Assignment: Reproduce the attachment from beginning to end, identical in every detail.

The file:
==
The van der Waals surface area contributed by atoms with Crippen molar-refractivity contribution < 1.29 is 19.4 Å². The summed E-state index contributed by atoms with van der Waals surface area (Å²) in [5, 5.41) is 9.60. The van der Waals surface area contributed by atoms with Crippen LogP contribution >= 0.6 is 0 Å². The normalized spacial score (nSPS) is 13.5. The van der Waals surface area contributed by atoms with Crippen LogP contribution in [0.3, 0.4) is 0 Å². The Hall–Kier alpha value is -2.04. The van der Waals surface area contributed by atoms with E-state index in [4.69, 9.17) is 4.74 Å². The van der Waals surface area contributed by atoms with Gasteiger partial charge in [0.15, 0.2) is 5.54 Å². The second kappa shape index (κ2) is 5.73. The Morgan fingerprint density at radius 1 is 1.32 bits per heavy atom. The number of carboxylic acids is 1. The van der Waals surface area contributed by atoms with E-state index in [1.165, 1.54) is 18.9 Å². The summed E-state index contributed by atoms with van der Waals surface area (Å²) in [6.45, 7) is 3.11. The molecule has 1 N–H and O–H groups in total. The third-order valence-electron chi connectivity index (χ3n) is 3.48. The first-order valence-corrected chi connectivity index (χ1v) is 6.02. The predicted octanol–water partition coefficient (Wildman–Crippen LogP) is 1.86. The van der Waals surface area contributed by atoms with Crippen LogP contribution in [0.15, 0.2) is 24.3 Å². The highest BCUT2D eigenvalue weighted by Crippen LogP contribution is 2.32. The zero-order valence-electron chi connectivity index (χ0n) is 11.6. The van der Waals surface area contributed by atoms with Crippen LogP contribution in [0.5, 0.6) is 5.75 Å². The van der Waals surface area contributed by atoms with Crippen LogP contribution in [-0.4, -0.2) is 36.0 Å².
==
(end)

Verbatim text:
The van der Waals surface area contributed by atoms with Crippen molar-refractivity contribution < 1.29 is 19.4 Å². The summed E-state index contributed by atoms with van der Waals surface area (Å²) in [5, 5.41) is 9.60. The van der Waals surface area contributed by atoms with Crippen LogP contribution >= 0.6 is 0 Å². The normalized spacial score (nSPS) is 13.5. The van der Waals surface area contributed by atoms with Crippen LogP contribution in [0.3, 0.4) is 0 Å². The Hall–Kier alpha value is -2.04. The van der Waals surface area contributed by atoms with E-state index in [4.69, 9.17) is 4.74 Å². The van der Waals surface area contributed by atoms with Gasteiger partial charge in [0.15, 0.2) is 5.54 Å². The second kappa shape index (κ2) is 5.73. The Morgan fingerprint density at radius 1 is 1.32 bits per heavy atom. The number of carboxylic acids is 1. The van der Waals surface area contributed by atoms with E-state index in [1.165, 1.54) is 18.9 Å². The summed E-state index contributed by atoms with van der Waals surface area (Å²) in [6.45, 7) is 3.11. The molecule has 1 N–H and O–H groups in total. The third-order valence-electron chi connectivity index (χ3n) is 3.48. The first-order valence-corrected chi connectivity index (χ1v) is 6.02. The predicted octanol–water partition coefficient (Wildman–Crippen LogP) is 1.86. The van der Waals surface area contributed by atoms with Crippen LogP contribution in [0.15, 0.2) is 24.3 Å². The highest BCUT2D eigenvalue weighted by Crippen LogP contribution is 2.32. The zero-order valence-electron chi connectivity index (χ0n) is 11.6. The van der Waals surface area contributed by atoms with Crippen LogP contribution in [0.5, 0.6) is 5.75 Å². The van der Waals surface area contributed by atoms with Crippen LogP contribution in [-0.4, -0.2) is 36.0 Å².